Both shrouds were missing after liftoff and each unit can be seen exploding and igniting prior to the 1 minute mark. So no surprise hydraulic control was lost.
This is why the vehicle went into a tumble. No hydraulics=no thrust vector control.

Given the shrapnel on all the remote cam video from the concrete disintegrating that's probably where the damage came from. Not for sure on this until/unless they publish official findings but it sure looks that way on all the footage.

Not sure it would have mattered anyway. Too much engine damage. Not sure if the vehicle would have had enough velocity for the flight plan having lost that many engines that quickly. They may have ended up having to terminate starship even if it had survived to stage SEP to ensure it didn't end up somewhere it wasn't supposed to be due to lost velocity.

The point is the lack of flame diverter was a really bad idea.

How long does building a flame diverter take? They said 3 months on the NSF stream.

I am assuming that there is a flame diverter at Pad 39A?
« Last Edit: 04/20/2023 06:13 pm by yg1968 »

Offline FinalFrontier

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Not sure it would have mattered anyway. Too much engine damage.
Looking at the imbalanced prop consumption their equivalent of the RD-180 mixture ratio valve might have been all the way over. Bad sensor or something? Maybe some of the engines didn't like burning that oxygen rich leading to engine rich combustion.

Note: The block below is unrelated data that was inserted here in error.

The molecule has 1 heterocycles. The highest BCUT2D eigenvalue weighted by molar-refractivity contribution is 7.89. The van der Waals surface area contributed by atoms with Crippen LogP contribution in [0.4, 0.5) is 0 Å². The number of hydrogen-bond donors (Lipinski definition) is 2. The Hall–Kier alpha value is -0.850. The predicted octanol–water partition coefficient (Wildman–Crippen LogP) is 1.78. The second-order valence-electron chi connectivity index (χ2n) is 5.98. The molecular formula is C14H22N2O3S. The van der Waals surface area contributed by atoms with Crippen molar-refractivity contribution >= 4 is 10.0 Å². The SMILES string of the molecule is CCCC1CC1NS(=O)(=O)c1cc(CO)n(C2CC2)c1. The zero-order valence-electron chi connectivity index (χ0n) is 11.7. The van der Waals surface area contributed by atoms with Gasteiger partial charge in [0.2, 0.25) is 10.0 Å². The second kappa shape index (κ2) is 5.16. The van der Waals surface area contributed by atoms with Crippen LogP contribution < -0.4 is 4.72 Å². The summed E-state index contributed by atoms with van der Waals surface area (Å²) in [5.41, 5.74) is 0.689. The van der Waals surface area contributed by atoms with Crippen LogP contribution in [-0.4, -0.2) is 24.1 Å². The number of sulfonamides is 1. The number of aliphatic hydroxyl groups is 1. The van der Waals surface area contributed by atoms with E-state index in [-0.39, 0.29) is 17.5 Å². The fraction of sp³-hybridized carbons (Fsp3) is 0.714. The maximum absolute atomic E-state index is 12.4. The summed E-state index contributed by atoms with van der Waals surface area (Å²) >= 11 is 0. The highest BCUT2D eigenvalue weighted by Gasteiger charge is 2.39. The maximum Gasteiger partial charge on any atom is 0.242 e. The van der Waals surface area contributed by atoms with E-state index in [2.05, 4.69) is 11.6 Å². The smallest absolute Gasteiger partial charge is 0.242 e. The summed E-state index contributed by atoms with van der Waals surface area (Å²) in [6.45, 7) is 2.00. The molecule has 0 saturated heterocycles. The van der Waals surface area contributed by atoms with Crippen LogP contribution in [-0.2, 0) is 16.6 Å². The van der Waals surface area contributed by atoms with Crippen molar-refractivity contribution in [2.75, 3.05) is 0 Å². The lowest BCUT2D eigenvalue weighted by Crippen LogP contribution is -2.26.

Probably the result of nozzle damage and subsequent fuel leaks from shrapnel impacts.

This is the same thing that happened to the SSME on STS 93 when the nozzle was split by the injector plug, only it's happening on multiple engines at once.
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Offline Lars-J

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Wow....

Positives:
- The rocket structure is built like a tank, impressive to tumble several times without breaking up. But due to engines out they did not reach expected Max Q speed.
- The blast shielding between Raptors worked great it seems. It lost maybe 8 engines before it started tumbling, and none of those engine failures caused a cascading failure. Nice!
- The launch mount ring with hold-downs appears to have weathered the damage quite well.

Negatives:
- The flame diverter - or lack of one. They really YOLO:ed away the flame diverter, eh? Many of us were worried about that - correctly - and now it looks like the launch mount needs substantial repairs and maybe a complete rebuild. This seems like a decision that comes straight from the top, someone who's philosophy is "best part is no part" and who's name begins with "M" and end with "usk".

I don't think we'll see flight 2 until late fall at the earliest. But I have been wrong many times before. :)

Offline FinalFrontier

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No flight 2 until next year is my guess would be happy to be dead wrong on that.

And likely flight 2 will be KSC. It will be easier to modify the KSC pad structure to resolve the problem than it's going to be to rebuild Boca Chica.

Ultimately starship will fly from Texas again but it may be quite some time until then.

And again. No sense in just trying to do a quick fix here. This problem wouldn't be resolved and you'd just damage the vehicle again and also the surrounding pad infrastructure again.
Yes you could just repour all the slabs but that would solve nothing. And next time around you might pop a hole in the aft dome and then it does explode on the pad.